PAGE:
Figure 7 - Neural pathways to the LES and crural diaphragm.

From the following article

Sphincter mechanisms at the lower end of the esophagus

Ravinder K. Mittal and Raj K. Goyal

GI Motility online (2006)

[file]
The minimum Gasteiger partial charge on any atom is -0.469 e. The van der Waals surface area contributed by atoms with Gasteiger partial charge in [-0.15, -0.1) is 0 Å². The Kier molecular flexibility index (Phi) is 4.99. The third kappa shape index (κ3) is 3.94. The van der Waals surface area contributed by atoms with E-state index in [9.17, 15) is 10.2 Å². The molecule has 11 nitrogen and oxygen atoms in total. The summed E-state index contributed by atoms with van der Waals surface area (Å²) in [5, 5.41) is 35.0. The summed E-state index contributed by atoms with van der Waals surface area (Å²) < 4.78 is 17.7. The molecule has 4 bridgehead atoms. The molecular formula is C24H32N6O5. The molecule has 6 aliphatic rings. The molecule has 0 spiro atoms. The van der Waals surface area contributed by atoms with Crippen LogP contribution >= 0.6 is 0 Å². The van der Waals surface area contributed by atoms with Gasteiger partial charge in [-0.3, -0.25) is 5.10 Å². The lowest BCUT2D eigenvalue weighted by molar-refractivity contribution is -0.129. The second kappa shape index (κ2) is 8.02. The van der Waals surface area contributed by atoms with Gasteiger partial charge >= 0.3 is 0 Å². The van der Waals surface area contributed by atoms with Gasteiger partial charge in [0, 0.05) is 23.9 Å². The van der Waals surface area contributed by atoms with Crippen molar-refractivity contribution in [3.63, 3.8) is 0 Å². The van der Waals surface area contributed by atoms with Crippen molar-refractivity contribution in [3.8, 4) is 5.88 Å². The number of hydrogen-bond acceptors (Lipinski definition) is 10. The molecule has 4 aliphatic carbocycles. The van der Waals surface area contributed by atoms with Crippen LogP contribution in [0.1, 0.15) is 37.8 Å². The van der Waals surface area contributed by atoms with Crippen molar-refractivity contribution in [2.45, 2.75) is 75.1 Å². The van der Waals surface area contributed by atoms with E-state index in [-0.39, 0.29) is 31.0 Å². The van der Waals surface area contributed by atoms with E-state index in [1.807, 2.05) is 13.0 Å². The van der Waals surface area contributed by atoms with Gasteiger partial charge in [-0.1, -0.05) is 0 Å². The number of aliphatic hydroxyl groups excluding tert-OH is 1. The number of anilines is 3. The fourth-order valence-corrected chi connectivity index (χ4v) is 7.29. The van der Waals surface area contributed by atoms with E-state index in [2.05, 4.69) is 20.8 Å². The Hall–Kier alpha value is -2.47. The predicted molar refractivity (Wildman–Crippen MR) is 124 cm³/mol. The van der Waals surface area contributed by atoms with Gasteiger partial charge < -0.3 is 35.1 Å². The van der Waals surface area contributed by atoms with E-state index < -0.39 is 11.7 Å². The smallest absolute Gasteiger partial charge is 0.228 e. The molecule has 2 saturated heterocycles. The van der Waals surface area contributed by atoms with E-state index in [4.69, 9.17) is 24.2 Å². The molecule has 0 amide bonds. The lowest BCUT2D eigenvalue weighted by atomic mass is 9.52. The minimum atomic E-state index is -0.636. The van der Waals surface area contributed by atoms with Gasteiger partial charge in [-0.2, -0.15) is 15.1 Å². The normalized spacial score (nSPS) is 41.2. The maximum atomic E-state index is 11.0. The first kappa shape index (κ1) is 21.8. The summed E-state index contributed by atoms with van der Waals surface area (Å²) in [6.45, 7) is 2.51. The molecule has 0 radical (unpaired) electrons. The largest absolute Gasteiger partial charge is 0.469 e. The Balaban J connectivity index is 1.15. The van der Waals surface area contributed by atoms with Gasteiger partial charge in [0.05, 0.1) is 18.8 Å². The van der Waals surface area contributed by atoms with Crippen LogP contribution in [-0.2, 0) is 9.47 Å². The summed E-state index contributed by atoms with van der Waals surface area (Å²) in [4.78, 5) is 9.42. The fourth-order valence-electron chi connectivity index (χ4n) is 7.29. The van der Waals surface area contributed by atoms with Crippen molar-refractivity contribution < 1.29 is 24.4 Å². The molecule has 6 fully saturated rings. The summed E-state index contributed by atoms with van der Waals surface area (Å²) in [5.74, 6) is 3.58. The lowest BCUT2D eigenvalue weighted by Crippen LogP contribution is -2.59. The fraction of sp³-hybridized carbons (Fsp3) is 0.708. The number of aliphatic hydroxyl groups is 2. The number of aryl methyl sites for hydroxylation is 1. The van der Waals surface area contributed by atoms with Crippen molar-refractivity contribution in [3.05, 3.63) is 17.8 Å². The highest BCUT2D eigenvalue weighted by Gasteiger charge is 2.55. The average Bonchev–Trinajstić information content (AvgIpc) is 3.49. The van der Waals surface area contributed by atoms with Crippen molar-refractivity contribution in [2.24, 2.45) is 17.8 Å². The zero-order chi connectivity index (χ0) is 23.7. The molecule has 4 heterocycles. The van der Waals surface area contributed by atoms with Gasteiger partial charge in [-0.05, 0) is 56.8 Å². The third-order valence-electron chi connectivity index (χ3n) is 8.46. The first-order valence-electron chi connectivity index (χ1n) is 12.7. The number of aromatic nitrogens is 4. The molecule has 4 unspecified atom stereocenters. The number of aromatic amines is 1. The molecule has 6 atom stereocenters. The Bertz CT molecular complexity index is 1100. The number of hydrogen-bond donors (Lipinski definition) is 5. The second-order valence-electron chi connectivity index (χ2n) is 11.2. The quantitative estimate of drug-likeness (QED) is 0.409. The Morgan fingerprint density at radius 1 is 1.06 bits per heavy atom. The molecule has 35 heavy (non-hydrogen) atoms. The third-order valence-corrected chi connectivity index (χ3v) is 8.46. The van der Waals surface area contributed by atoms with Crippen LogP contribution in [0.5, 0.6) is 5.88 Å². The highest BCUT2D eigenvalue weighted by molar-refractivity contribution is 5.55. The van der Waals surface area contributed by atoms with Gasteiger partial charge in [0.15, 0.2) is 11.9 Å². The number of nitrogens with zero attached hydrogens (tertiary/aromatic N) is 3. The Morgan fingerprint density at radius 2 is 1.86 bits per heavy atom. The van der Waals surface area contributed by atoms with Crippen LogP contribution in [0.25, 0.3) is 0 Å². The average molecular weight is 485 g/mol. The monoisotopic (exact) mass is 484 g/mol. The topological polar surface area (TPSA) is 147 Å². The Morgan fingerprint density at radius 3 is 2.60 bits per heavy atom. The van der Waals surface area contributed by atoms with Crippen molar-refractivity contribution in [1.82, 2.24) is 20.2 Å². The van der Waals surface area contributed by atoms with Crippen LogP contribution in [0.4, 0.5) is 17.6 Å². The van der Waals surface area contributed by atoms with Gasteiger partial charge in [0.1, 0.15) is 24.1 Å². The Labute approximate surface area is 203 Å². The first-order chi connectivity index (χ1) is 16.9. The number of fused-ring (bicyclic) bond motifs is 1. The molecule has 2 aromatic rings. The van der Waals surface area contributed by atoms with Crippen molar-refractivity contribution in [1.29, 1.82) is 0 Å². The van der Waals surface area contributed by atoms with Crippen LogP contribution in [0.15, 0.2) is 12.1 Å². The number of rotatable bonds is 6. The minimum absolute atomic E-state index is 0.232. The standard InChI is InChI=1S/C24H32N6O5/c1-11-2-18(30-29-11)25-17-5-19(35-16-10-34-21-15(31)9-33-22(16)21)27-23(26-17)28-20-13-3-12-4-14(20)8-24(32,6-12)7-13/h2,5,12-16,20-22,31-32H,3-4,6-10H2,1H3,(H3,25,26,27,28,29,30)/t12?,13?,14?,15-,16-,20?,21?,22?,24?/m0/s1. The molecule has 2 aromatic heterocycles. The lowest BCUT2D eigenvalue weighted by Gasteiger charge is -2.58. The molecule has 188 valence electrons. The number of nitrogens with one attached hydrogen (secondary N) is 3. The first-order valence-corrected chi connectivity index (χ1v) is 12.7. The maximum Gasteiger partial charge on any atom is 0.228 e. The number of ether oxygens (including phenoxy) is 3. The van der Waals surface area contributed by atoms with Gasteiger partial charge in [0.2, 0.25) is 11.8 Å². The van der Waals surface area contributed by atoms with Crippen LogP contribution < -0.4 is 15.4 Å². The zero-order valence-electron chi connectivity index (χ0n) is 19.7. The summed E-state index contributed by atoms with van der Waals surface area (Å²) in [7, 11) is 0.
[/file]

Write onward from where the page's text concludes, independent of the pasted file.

Esophageal peristalsis and relaxation of the LES induced by swallow result from the excitation of receptors in the pharynx. The afferent stimulus travels to the sensory nucleus, the nucleus solitarius (small insert). A programmed set of events from the dorsal vagal nucleus and the nucleus ambiguus mediates esophageal peristalsis and sphincter relaxation. The vagal efferent fibers communicate with myenteric neurons that mediate LES relaxation (large inset). The postganglionic transmitters are nitric oxide (NO) and vasoactive intestinal peptide (VIP). Transient lower esophageal sphincter relaxation (TLESR), the principal mechanism of reflux, appears to use the same efferent neural pathway as the swallow reflex. The afferent signals for TLESR may originate in the pharynx, larynx, or the stomach. The efferent pathway is in the vagus nerve, and nitric oxide is the postganglionic neurotransmitter responsible for LES relaxation. Contraction of the crural diaphragm is controlled by the inspiratory center in the brainstem and the nucleus of the phrenic nerve. The crural diaphragm is innervated by right and left phrenic nerves through nicotinic cholinergic receptor acetylcholine (Ach). +, excitatory effects; –, inhibitory effects. (Source: Mittal and Balaban2. Copyright © 1997. Massachusetts Medical Society.)

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